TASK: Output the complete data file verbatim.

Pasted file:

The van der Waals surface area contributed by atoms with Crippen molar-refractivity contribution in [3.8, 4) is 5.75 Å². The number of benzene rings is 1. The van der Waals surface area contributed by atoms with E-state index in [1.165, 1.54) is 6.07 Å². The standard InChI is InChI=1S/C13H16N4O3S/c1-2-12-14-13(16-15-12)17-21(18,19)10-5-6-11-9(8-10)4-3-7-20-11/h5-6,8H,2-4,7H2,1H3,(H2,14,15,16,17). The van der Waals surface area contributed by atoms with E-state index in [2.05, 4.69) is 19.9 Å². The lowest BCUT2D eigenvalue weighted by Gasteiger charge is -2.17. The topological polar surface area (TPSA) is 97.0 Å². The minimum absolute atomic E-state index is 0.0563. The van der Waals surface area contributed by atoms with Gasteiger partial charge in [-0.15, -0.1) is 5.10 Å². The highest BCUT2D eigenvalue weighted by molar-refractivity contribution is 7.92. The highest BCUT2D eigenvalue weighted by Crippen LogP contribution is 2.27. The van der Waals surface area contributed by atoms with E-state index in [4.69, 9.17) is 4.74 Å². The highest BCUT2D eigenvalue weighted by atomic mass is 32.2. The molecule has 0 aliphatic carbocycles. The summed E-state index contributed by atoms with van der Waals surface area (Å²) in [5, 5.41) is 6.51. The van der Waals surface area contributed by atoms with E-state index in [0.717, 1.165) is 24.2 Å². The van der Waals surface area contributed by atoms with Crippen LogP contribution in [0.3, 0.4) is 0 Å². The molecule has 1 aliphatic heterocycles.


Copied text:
The van der Waals surface area contributed by atoms with Crippen molar-refractivity contribution in [3.8, 4) is 5.75 Å². The number of benzene rings is 1. The van der Waals surface area contributed by atoms with E-state index in [1.165, 1.54) is 6.07 Å². The standard InChI is InChI=1S/C13H16N4O3S/c1-2-12-14-13(16-15-12)17-21(18,19)10-5-6-11-9(8-10)4-3-7-20-11/h5-6,8H,2-4,7H2,1H3,(H2,14,15,16,17). The van der Waals surface area contributed by atoms with E-state index in [2.05, 4.69) is 19.9 Å². The lowest BCUT2D eigenvalue weighted by Gasteiger charge is -2.17. The topological polar surface area (TPSA) is 97.0 Å². The minimum absolute atomic E-state index is 0.0563. The van der Waals surface area contributed by atoms with Gasteiger partial charge in [-0.15, -0.1) is 5.10 Å². The highest BCUT2D eigenvalue weighted by molar-refractivity contribution is 7.92. The highest BCUT2D eigenvalue weighted by Crippen LogP contribution is 2.27. The van der Waals surface area contributed by atoms with E-state index in [4.69, 9.17) is 4.74 Å². The highest BCUT2D eigenvalue weighted by atomic mass is 32.2. The molecule has 0 aliphatic carbocycles. The summed E-state index contributed by atoms with van der Waals surface area (Å²) in [5, 5.41) is 6.51. The van der Waals surface area contributed by atoms with E-state index in [0.717, 1.165) is 24.2 Å². The van der Waals surface area contributed by atoms with Crippen LogP contribution in [0.3, 0.4) is 0 Å². The molecule has 1 aliphatic heterocycles.